Friday thought #47 Being a tourist in Chamonix

With only a couple of days to go until I leave Chamonix for good, it seemed only right to do some of the tourist things that I’ve never got round to doing in my almost 9 years here, plus some of the old favourites that I will never get tired of. August is by far the busiest time of year in Chamonix, with wall to wall people lining the already crowded pedestrian streets and a permanent line of cars trying to park in the town centre. These last 2 weeks of the summer are especially busy with the world famous ultra marathon ‘Ultra Trail du Mont Blanc’ looming; there are runners literally everywhere and the town is absolutely at capacity, but every now and again you just have to brave the crowds and even embrace the overwhelming busy-ness of it, because people come here for a reason. It’s amazing! Some of my highlights over the last couple of weeks:

The endlessly spectacular Aiguille de Midi:

If you ever get bored of the views from the top of here, there’s something wrong with you…

View down the famous arête and across to Switzerland from the top of the Aiguille de Midi
View down the famous arête and across to Switzerland from the top of the Aiguille de Midi
Looking down the Chamonix valley towards Les Houches across the Bossons Glacier
Looking down the Chamonix valley towards Les Houches across the Bossons Glacier
Majestic Mont Blanc with climbers in the foreground just finishing the Cosmiques Arête
Majestic Mont Blanc with climbers in the foreground just finishing the Cosmiques Arête

The tramway du Mont Blanc and hiking up to the Tête Rousse mountain hut This is the start of the classic route up to Mont Blanc and a path well travelled by many thousands of people. A beautiful day out:

The Glacier de Bionassay on the way up to the Tête Rousse hut
The Glacier de Bionassay on the way up to the Tête Rousse hut
The stunning Tramway du Mont Blanc, over 100 years old, how on earth did they build it in 1907??!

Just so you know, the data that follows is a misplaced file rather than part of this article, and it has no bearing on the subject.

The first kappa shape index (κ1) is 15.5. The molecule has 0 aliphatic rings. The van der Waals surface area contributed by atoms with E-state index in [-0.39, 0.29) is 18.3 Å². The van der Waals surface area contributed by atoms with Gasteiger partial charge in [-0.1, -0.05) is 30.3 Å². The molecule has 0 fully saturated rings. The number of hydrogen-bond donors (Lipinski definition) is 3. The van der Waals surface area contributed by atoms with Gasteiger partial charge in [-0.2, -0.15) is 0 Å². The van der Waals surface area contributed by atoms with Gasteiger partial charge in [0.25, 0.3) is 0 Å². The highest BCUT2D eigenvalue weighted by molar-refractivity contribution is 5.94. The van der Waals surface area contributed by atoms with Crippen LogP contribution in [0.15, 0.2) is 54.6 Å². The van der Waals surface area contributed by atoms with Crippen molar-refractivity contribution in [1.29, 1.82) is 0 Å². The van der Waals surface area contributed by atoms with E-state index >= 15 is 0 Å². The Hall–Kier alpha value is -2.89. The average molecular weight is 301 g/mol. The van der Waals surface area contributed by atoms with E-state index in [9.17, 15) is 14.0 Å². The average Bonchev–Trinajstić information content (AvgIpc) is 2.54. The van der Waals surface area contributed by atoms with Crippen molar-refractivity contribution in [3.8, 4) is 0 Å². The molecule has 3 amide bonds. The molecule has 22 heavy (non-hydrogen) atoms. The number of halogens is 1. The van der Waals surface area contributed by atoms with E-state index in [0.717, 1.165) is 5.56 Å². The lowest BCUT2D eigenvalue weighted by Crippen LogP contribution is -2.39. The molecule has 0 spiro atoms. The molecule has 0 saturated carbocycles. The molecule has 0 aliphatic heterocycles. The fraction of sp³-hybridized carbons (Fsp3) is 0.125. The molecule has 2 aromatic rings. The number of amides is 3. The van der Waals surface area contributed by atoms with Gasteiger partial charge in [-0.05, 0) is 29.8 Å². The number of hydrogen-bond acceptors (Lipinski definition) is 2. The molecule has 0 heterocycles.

The stunning Tramway du Mont Blanc, over 100 years old, how on earth did they build it in 1907??!
So many ibex en route, we lost count
So many ibex en route, we lost count

The Lac D’Emosson funicular

An incredible 3 part ride from the tiny Swiss town of Le Châtelard up to the Emosson dam and reservoir. Two incredibly steep funicular railway rides with a beautifully quaint and spectacular open air train ride in between. Absolutely worth a visit.

One of the 2 incredible funicular railways
One of the 2 incredible funicular railways
Setting off on the tiny tourist train
Setting off on the tiny tourist train
Rounding the corner to catch our first sight of the Emosson dam
Rounding the corner to catch our first sight of the Emosson dam
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Friday thought #39 Commercial races vs running alone

So last weekend I completed the Cross du Mont Blanc; a 23km race up and down the mountain trails of Chamonix, and I loved it! I’ve never done anything like that before and I was fairly apprehensive about how I would find it, but at the same time very excited to be involved in a big event with people from all over the World. It was nothing like the scale of the huge marathons with tens of thousands of competitors, but 1500 runners on single mountain trails only wide enough for 1 person feels like enough!